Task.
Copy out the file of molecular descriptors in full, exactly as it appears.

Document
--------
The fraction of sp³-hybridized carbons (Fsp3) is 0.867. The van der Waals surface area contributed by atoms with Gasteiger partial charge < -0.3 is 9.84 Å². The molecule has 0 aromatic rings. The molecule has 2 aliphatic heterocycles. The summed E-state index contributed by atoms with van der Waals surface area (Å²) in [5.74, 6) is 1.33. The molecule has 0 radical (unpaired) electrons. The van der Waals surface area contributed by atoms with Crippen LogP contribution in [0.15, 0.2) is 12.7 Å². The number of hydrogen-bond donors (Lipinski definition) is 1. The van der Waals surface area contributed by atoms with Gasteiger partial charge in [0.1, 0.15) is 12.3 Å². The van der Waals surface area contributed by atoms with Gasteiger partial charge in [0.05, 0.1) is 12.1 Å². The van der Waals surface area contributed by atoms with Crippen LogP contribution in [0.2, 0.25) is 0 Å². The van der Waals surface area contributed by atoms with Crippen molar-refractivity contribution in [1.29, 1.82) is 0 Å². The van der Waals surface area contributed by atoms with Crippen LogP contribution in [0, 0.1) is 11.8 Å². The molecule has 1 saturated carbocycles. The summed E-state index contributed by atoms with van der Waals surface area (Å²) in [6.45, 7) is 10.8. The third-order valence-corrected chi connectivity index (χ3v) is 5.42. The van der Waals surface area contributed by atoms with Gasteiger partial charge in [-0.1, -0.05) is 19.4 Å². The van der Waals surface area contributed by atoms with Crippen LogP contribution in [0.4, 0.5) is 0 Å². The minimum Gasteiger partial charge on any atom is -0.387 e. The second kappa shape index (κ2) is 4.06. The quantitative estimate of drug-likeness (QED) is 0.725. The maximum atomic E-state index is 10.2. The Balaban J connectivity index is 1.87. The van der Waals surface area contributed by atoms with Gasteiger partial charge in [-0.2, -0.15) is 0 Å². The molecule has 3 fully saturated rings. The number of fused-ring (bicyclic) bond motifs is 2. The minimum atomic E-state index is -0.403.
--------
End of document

The fraction of sp³-hybridized carbons (Fsp3) is 0.867. The van der Waals surface area contributed by atoms with Gasteiger partial charge < -0.3 is 9.84 Å². The molecule has 0 aromatic rings. The molecule has 2 aliphatic heterocycles. The summed E-state index contributed by atoms with van der Waals surface area (Å²) in [5.74, 6) is 1.33. The molecule has 0 radical (unpaired) electrons. The van der Waals surface area contributed by atoms with Crippen LogP contribution in [0.15, 0.2) is 12.7 Å². The number of hydrogen-bond donors (Lipinski definition) is 1. The van der Waals surface area contributed by atoms with Gasteiger partial charge in [0.1, 0.15) is 12.3 Å². The van der Waals surface area contributed by atoms with Gasteiger partial charge in [0.05, 0.1) is 12.1 Å². The van der Waals surface area contributed by atoms with Crippen LogP contribution in [0.2, 0.25) is 0 Å². The van der Waals surface area contributed by atoms with Crippen molar-refractivity contribution in [1.29, 1.82) is 0 Å². The van der Waals surface area contributed by atoms with Crippen LogP contribution in [0, 0.1) is 11.8 Å². The molecule has 1 saturated carbocycles. The summed E-state index contributed by atoms with van der Waals surface area (Å²) in [6.45, 7) is 10.8. The third-order valence-corrected chi connectivity index (χ3v) is 5.42. The van der Waals surface area contributed by atoms with Gasteiger partial charge in [-0.1, -0.05) is 19.4 Å². The van der Waals surface area contributed by atoms with Crippen LogP contribution in [0.4, 0.5) is 0 Å². The minimum Gasteiger partial charge on any atom is -0.387 e. The second kappa shape index (κ2) is 4.06. The quantitative estimate of drug-likeness (QED) is 0.725. The maximum atomic E-state index is 10.2. The Balaban J connectivity index is 1.87. The van der Waals surface area contributed by atoms with Gasteiger partial charge in [-0.2, -0.15) is 0 Å². The molecule has 3 fully saturated rings. The number of fused-ring (bicyclic) bond motifs is 2. The minimum atomic E-state index is -0.403.